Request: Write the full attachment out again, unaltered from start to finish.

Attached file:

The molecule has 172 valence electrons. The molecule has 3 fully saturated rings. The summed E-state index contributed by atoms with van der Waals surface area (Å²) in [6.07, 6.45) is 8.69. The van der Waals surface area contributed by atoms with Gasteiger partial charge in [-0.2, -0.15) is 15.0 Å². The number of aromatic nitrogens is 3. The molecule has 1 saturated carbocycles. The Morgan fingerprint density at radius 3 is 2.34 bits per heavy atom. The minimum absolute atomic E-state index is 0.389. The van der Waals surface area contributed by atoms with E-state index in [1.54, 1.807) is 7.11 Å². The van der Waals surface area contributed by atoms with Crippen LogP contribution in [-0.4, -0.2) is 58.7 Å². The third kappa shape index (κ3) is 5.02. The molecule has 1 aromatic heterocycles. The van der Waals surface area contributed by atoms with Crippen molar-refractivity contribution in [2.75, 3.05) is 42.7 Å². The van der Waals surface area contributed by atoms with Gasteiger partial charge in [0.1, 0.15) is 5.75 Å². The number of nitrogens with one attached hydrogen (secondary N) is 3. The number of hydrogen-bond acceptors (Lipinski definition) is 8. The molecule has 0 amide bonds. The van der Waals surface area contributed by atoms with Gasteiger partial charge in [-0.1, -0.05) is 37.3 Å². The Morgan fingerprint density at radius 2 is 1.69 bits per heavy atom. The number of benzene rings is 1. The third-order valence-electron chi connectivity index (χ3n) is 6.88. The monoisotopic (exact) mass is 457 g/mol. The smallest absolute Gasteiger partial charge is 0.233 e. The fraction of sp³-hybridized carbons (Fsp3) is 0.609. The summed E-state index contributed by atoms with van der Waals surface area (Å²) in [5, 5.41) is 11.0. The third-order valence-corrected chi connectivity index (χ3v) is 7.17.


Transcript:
The molecule has 172 valence electrons. The molecule has 3 fully saturated rings. The summed E-state index contributed by atoms with van der Waals surface area (Å²) in [6.07, 6.45) is 8.69. The van der Waals surface area contributed by atoms with Gasteiger partial charge in [-0.2, -0.15) is 15.0 Å². The number of aromatic nitrogens is 3. The molecule has 1 saturated carbocycles. The Morgan fingerprint density at radius 3 is 2.34 bits per heavy atom. The minimum absolute atomic E-state index is 0.389. The van der Waals surface area contributed by atoms with E-state index in [1.54, 1.807) is 7.11 Å². The van der Waals surface area contributed by atoms with Crippen LogP contribution in [-0.4, -0.2) is 58.7 Å². The third kappa shape index (κ3) is 5.02. The molecule has 1 aromatic heterocycles. The van der Waals surface area contributed by atoms with Crippen molar-refractivity contribution in [2.75, 3.05) is 42.7 Å². The van der Waals surface area contributed by atoms with Gasteiger partial charge in [0.1, 0.15) is 5.75 Å². The number of nitrogens with one attached hydrogen (secondary N) is 3. The number of hydrogen-bond acceptors (Lipinski definition) is 8. The molecule has 0 amide bonds. The van der Waals surface area contributed by atoms with Gasteiger partial charge in [-0.1, -0.05) is 37.3 Å². The Morgan fingerprint density at radius 2 is 1.69 bits per heavy atom. The number of benzene rings is 1. The third-order valence-electron chi connectivity index (χ3n) is 6.88. The monoisotopic (exact) mass is 457 g/mol. The smallest absolute Gasteiger partial charge is 0.233 e. The fraction of sp³-hybridized carbons (Fsp3) is 0.609. The summed E-state index contributed by atoms with van der Waals surface area (Å²) in [5, 5.41) is 11.0. The third-order valence-corrected chi connectivity index (χ3v) is 7.17.